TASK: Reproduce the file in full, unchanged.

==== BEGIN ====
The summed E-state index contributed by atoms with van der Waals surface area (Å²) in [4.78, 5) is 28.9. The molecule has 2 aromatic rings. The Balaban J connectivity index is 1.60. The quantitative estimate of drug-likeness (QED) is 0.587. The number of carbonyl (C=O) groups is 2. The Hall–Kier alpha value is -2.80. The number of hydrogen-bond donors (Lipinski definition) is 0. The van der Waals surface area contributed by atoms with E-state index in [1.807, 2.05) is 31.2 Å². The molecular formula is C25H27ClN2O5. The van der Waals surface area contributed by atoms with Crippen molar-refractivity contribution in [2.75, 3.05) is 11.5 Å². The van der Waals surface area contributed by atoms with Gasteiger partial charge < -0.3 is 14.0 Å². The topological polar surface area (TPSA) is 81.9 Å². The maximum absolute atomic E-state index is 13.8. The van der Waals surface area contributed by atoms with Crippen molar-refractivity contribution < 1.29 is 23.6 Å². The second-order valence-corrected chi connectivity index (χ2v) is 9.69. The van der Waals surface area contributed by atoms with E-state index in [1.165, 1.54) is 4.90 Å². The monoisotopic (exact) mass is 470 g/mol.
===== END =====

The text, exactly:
The summed E-state index contributed by atoms with van der Waals surface area (Å²) in [4.78, 5) is 28.9. The molecule has 2 aromatic rings. The Balaban J connectivity index is 1.60. The quantitative estimate of drug-likeness (QED) is 0.587. The number of carbonyl (C=O) groups is 2. The Hall–Kier alpha value is -2.80. The number of hydrogen-bond donors (Lipinski definition) is 0. The van der Waals surface area contributed by atoms with E-state index in [1.807, 2.05) is 31.2 Å². The molecular formula is C25H27ClN2O5. The van der Waals surface area contributed by atoms with Crippen molar-refractivity contribution in [2.75, 3.05) is 11.5 Å². The van der Waals surface area contributed by atoms with Gasteiger partial charge < -0.3 is 14.0 Å². The topological polar surface area (TPSA) is 81.9 Å². The maximum absolute atomic E-state index is 13.8. The van der Waals surface area contributed by atoms with Crippen molar-refractivity contribution < 1.29 is 23.6 Å². The second-order valence-corrected chi connectivity index (χ2v) is 9.69. The van der Waals surface area contributed by atoms with E-state index in [1.165, 1.54) is 4.90 Å². The monoisotopic (exact) mass is 470 g/mol.